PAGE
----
Fitness Tips from Fitness 2J2: Turning the impossible into the possible
- Joel Pedersen | September 01, 2018
Each August the annual Frank Dunn Triathlon at Waskesiu Lake takes place, it is the oldest running triathlon in western Canada. Men and women from first timers to International Ironman athletes join in. It started off with a group of guys wanting to try out the new sport back in 1981. They chose the Olympic distance swim of 1.5km, added the bike to 62.2km and a 13km run (Olympic distance is 40km bike 10km run). Why? The story I was told that the bike and run distance were from the first participant’s cabins, so they kept the length, added challenge.
One of the things I enjoy about triathlon is the community; I was first introduced to the sport by two of my friends, Dave Chartier and Bruce Gordon who I worked with at the Saskatoon Police Service. We were all assigned to the mountain bike patrol (which I fondly refer to as the best job I ever had in my policing career, and usually have a big smile when saying it). When we weren’t attending calls we were biking, some days up to 80km on a shift, (Bruce and Dave would compete to hit 100km on those days). I had run some road races of half and full marathon distances under my belt, and liked the sense of accomplishment at the end. My runs are typically the 8-10km distances for training. I would listen to Dave and Bruce’s stories of training and racing, and was very interested. The swim was my concern, both guys told me just get in the water and start training, start off slow and add the time and distance. Bruce would say “every second counts” and “you can always make time up on the bike!”. Bruce passed last year after a hard battle with cancer, I am thankful for his kindness, motivating and encouraging me to pursue triathlon, and the support for my first Frank Dunn, which at the time seemed like it was unattainable.
This year was a bit of a change from the previous years; I had interest from one of the Batoche relay team members I was involved with in the race earlier in July who lives in Montreal Lake FN. Also one of the coaches from 2J2, coach Alex had decided to try the race out and his dad also chose to compete in the individual. So it was looking like a 2J2 Triathlon group.
Alex is a competitive swimmer and extremely humble about his ability. He assisted me this year with 2J2 St. Mary’s School Wolf Pack youth learn to do Triathlon program in Saskatoon. During that time I had shared with him about my experiences in Frank Dunn Tri and Triathlon and marathon running, with his swimming experience he could do triathlon. After our kids program had raced in the Kids of Steel race, and seeing the tenacity and confidence these kids had in competing the training and race, Alex was in for Waskesiu. Alex and I kept in contact over the training lead up, both busy and away from home for stretches we both had to train on our own. I had the opportunity to do open water swims in Fond du Lac in Lake Athabasca, and in Thunder Bay in Lake Superior. Even though they are so far away from each other, they felt like the same temperature, very very cold. I was thankful the race would to be at Waskesiu.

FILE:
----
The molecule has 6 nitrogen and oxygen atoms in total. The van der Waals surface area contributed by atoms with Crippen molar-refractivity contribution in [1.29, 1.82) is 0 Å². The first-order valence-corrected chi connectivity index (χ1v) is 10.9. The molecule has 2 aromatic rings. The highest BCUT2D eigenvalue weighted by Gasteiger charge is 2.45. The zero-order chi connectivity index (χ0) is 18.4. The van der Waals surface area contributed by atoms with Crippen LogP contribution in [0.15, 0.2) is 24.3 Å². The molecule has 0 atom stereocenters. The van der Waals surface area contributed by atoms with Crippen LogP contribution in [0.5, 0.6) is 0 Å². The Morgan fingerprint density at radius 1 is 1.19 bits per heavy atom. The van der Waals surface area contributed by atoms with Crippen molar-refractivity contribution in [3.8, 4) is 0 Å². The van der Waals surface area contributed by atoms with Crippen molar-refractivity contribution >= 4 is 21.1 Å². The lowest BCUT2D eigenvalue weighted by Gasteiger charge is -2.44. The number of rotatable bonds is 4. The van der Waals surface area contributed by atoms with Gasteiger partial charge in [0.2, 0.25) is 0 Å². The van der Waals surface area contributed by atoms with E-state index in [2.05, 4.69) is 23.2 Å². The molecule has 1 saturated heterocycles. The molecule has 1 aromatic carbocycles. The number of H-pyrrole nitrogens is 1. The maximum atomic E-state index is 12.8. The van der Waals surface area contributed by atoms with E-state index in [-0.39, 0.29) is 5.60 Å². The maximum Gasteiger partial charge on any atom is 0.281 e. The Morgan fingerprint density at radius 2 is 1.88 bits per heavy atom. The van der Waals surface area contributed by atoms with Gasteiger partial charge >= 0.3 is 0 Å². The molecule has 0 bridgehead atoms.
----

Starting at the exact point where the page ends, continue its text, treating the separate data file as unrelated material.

The last few days were like other training days leading up to the annual Waskesiu Frank Dunn Triathlon for me. I had put in the time in over the previous months in the water, on the bike, and the run that I knew would safely get me through this challenge. Grateful to have my family with me and spend the weekend, which we have for the last few years been able to share (and I get a cheering section). A few differences this year, the air was heavy with smoke from the fires in BC, the highway was a bit rough and damaged in places, and to top it off I had a cold. I tried my last confirmation swim, and was so short of breathe after 50-meters that I knew I had to withdraw from the next day race.
Disappointed and having to really make a tough choice, I told my family, and Alex that I had to step out of the race. My wife and I agreed to volunteer on the swim portion with our kayaks, an opportunity to give back to the Triathlon, to still be involved in the race, and to cheer on Alex and his dad. For me I had not experienced this race from the spectator spot, so impressed by the racers, and the determination for some not to give up in the 1500-meter swim.
Alex crushed his first Frank Dunn Tri, one of the first one’s out of the water, we cheered him on at the transition from bike to run, and saw his big smile crossing the finish line. Inspired and empowered Alex looked at me and said “It’s those kids who I thought of when this was getting tough, they did their race so I knew I could too! Go Wolf-Pack!”
In life we are given true gifts; Physical; Mental; Emotional; Spiritual. It is how we choose to express and share these gifts is where we will find Kiyam. In Cree this means you’re truly at peace with yourself and surroundings.
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